Victoria (286 & 3/167) defeated South Australia (260 and 192) by 7 wickets @ Karen Rolton Oval
MOTM: Chris Tremain (Vic)- Match figures of 7/72
Here’s an amazing stat- Prior to Travis Head this summer, the last South Australian to make a test century for Australia was Jason Gillespie.
That probably explains why the Redbacks have been so historically crap this season.
The Vics warmed up for the Shield final with a relatively easy win over the Redbacks, who have suffered the ignominy of a winless Shield season, and with it, the wooden spoon.
Going into the 2nd innings with a 26-run lead thanks to Will Pucovski’s 86, the Vics put the foot down when James Pattinson dismissed Jake Weatherald first ball, and led by Chris Tremain, they put themselves in a winning position by restricting the hosts to 4-39, and the cheap loss of the top order wickets held SA to 192, leaving Victoria a meager 167 to win.
A 130-run opening stand between Marcus Harris (Who passed the magical 1,000 run mark for the season) and Travis Dean made sure of the result- The Vics winning by 7 wickets just before lunch on the final day- Tremain’s 7 wickets earned him Man of the Match honours.
On to the final for the Big V!
Western Australia (138 & 348) defeated Queensland (175 & 175) by 136 runs @ The WACA
MOTM: Aaron Hardie (WA)- 8 wickets on debut!
To the horror of the human race (And to my delight), Warriors captain Mitch Marsh played himself into Ashes contention by getting WA on top in the 2nd innings with a fine 105, as the hosts gave themselves every chance of reaching the Shield final by knocking off Queensland at the WACA.
In what has come to define the Bulls in 2019, they started their chase well as Renshaw and Labuschagne raced to 1-77, before debutant Aaron Hardie (The Willeton Wonder) took 3 wickets in 3 overs to put the hosts back on top.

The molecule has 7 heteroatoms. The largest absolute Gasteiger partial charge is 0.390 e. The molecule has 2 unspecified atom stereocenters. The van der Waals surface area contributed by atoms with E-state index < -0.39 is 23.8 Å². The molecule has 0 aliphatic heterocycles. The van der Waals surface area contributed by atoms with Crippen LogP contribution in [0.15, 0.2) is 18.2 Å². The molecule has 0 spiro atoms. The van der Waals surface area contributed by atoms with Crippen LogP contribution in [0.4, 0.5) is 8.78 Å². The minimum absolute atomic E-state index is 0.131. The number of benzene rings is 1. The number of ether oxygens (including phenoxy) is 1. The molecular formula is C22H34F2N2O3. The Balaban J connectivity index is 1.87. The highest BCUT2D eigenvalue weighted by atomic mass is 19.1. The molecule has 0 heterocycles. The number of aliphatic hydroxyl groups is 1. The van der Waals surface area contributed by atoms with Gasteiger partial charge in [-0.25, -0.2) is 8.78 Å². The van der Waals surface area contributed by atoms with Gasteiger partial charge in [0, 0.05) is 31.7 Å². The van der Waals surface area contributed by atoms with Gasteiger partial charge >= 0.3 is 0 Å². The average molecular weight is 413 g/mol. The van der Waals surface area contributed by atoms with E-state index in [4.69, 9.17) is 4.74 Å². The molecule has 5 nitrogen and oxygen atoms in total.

Renshaw soldiered on and put on a 60-run 5th wicket stand with Jimmy Peirson, but Peirson was struck down by a home town LBW off the bowling of Paris for 27 (Apparently it was flying down leg side), and a few overs later, any flickering hopes were dashed when Renshaw edged one to a diving Marsh at first slip on 73.
Queensland lost 8 wickets in the last session, as fittingly, their season ended in a collapse.
A superb debut for Hardie, who scored 30 and had match figures of 8-65, earning him man of the match honours!
At this stage WA were into 2nd, and with New South Wales needing to force a result in Hobart and with the typical Tassie weather apparently bringing the rains, everything was coming up Milhouse!
New South Wales (375 & 5-149) defeated Tasmania (255 & 120) @ Blundstone Arena
MOTM: Sean Abbott (NSW) 7-45 in second innings
The Tasmanians made things easier for the Blues by making sure they only had to aim at the stumps instead of their pads- Explains why New South Wales ended up leading by 120 runs after the 1st innings, but even then, fate wasn’t on their side.
On Saturday morning, I was laughing to myself of the thought of the Blues missing the Shield final out of nothing more than circumstance conspiring against them, with a 90% chance of rain forecast for Hobart, when they needed to force a win to make a final, it was fair to say, it wasn’t looking good.
And then they declared on 5-149, leaving the hosts to chase 270 in 112 overs (Very achievable)- And before I could blink, Sean Abbott had destroyed the Tigers with 4 wickets in the first 10 overs of the day- Trent Copeland (Who took 6-88 in the 1st innings) claimed the other wicket of Alex Doolan, and Tassie were reeling at 5-23, after a stunning spell of bowling.
Matty Wade did provide some resistance with 65, and passed 1,000 Shield runs for the season, which allowed Tassie to reach triple figures, but Abbott mopped up the stragglers and finished with career-best figures of 7-45.
Tasmania bowled out for 120 before Lunch, and the Blues the winners by 149 runs, earning the right to face Victoria in next week’s Final, tipping out WA in the process- In all honesty, they did deserve to get there.
Damn you Tassie, this why we cast you off from the mainland in the ’60s… At least that’s what I learned in history class.